Review: Holiday Inn Melbourne on Flinders: tired but convenient

Overall Rating

By John Walton, July 3 2012
Holiday Inn Melbourne on Flinders: tired but convenient





Holiday Inn Melbourne on Flinders




King corner suite

The Good
  • efficient and speedy check in/out
  • comfortable sofas
The Bad
  • tired and dated
  • rip-off Internet
  • very convenient location


On a recent trip to Melbourne, I was in a quandary about hotel location: I was arriving into town late, but had an early start in the city the next morning. As frequent travellers know, the Skybus from the airport is a rort and a hassle, and the connecting hotel buses don't run to a schedule and frequently fail to turn up, while staying at the airport and getting stuck in morning traffic didn't appeal either.   

After a quick check, the Holiday Inn Melbourne on Flinders turned out to be a well-located option, but the website showed a fairly dated hotel.

So, naturally, I went along to figure out whether this is the perfect hotel for business travellers in just my situation: late flight in, but with early meetings.

Location & Impressions

It's always telling when a hotel's PR glamour shot is taken at night...

The Holiday Inn Melbourne on Flinders isn't technically on Flinders Street -- the door is half a block up the hill towards Southern Cross station, and opens out onto Flinders Lane.

The location is seriously convenient, even if you're hauling luggage, especially if you don't want to stay at the airport.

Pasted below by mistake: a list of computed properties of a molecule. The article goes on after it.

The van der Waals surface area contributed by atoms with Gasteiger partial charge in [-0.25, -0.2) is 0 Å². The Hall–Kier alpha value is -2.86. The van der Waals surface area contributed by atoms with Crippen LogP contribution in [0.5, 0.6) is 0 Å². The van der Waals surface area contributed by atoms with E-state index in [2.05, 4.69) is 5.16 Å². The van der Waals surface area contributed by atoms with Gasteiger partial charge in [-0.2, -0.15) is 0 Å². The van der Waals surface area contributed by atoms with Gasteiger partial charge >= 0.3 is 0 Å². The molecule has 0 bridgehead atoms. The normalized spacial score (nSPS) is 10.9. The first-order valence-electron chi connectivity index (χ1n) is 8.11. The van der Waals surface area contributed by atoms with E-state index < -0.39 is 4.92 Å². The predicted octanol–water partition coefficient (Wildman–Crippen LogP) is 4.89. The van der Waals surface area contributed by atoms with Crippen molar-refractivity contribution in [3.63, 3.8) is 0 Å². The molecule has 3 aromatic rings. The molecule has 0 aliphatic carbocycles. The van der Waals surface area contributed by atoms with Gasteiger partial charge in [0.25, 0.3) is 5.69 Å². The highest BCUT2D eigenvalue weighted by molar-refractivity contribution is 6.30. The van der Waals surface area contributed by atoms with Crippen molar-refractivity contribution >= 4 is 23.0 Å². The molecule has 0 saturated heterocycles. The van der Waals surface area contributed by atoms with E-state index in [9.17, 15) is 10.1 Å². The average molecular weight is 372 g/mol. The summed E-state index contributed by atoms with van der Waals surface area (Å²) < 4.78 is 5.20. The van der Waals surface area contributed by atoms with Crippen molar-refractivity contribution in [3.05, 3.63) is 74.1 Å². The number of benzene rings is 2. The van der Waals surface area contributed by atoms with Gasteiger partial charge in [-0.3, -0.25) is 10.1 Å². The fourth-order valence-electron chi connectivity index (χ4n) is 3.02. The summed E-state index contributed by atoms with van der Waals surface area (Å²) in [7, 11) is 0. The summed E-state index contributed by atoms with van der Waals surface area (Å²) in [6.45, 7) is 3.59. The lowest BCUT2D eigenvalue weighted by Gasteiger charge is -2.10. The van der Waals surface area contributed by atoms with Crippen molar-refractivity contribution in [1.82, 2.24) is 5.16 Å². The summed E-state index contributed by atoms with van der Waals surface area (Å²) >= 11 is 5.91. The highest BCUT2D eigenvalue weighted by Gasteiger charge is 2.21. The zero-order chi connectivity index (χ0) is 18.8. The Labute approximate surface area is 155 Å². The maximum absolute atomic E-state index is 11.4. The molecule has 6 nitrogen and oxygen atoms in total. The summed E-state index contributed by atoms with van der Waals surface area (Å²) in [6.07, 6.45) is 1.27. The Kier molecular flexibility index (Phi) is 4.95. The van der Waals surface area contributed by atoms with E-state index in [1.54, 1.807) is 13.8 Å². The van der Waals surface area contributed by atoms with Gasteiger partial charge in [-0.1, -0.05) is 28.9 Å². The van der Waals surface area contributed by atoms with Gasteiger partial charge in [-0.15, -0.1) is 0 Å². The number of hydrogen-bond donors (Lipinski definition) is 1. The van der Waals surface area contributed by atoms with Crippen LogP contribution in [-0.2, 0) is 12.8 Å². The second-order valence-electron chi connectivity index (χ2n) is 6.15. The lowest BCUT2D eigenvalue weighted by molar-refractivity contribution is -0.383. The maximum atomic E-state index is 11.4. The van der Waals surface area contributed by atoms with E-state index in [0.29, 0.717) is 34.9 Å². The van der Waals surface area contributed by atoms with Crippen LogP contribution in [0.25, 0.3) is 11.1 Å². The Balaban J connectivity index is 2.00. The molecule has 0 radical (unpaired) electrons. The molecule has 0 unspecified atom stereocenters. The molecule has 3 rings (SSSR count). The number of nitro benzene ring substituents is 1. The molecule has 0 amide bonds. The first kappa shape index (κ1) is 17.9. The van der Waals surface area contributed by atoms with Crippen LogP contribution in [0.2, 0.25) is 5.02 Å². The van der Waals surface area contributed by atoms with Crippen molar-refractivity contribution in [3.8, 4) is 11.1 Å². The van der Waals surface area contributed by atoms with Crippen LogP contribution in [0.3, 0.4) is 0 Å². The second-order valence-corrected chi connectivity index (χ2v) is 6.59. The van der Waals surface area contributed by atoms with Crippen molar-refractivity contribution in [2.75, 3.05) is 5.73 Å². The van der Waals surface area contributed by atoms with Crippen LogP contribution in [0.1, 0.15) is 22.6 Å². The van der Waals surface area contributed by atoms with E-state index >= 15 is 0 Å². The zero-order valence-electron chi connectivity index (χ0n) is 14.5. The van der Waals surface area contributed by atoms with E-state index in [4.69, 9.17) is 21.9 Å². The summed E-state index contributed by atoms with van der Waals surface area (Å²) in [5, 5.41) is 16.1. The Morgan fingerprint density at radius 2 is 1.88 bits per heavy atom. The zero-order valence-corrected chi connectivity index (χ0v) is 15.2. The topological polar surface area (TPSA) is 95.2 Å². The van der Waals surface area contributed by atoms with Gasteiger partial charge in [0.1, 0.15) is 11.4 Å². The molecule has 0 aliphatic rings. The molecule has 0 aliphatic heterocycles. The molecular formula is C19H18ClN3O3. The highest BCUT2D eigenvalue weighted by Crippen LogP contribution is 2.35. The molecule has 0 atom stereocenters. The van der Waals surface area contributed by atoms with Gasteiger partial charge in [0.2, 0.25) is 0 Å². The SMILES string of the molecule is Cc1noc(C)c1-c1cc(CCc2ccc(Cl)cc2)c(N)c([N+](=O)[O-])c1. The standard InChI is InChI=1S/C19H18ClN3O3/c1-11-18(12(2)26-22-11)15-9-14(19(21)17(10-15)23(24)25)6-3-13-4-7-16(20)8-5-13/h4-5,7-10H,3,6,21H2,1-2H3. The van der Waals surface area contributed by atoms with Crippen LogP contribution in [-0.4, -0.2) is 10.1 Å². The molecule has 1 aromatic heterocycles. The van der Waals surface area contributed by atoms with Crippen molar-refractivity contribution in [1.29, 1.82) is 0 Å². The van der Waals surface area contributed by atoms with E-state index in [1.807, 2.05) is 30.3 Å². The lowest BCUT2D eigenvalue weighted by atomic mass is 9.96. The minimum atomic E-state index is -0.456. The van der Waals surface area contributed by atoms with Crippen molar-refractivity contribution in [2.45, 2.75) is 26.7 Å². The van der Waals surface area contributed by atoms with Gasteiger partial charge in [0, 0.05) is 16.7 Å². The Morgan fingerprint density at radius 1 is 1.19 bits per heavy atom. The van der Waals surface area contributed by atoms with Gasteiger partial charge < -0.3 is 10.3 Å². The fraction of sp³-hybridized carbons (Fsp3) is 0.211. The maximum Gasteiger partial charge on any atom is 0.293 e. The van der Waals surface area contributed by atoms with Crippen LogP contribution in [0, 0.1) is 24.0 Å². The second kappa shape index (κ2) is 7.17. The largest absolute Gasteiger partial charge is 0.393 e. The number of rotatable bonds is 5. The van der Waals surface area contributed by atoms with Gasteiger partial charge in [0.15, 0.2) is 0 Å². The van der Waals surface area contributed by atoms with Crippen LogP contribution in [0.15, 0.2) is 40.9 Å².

The friendly and efficient staffers quickly had me checked in and heading up to my room.


The main room: a good size, but I caught my shins on the table a couple of times walking to the desk.

My one-bedroom King corner suite is one of the standard upgrades for high-status Priority Club frequent guest members, a hotel staffer told me, and a fairly spacious upgrade at that.

As you enter, the bedroom and bathroom are ahead, with the main living/working room on your right. Everything's Australian Holiday Inn standard: corporate, in good nick but not exactly exciting. The decorative highlight is a grey-blue wall in the living room.

Since the living room is oddly shaped given that the corners of the hotel are rounded, it's a bit of a squeeze to get all the furniture into the room. There's the slightly odd situation of having two desks: one in the living room, and one in the bedroom.

I found there to be just a bit too much furniture in the room: there doesn't feel like there's really enough space to get past to the desk if someone's watching TV.

The round dining table is also a bit odd, feeling like a bit of an afterthought and stuck in the corner of the room. A larger table here, combined with mounting the TV on the wall, could have made the room feel much more spacious.

I thought the bedroom was a good size, but the logic of having a second desk instead of (say) an armchair or chaise longue escapes me. Top marks for a full-sized suitcase shelf, though.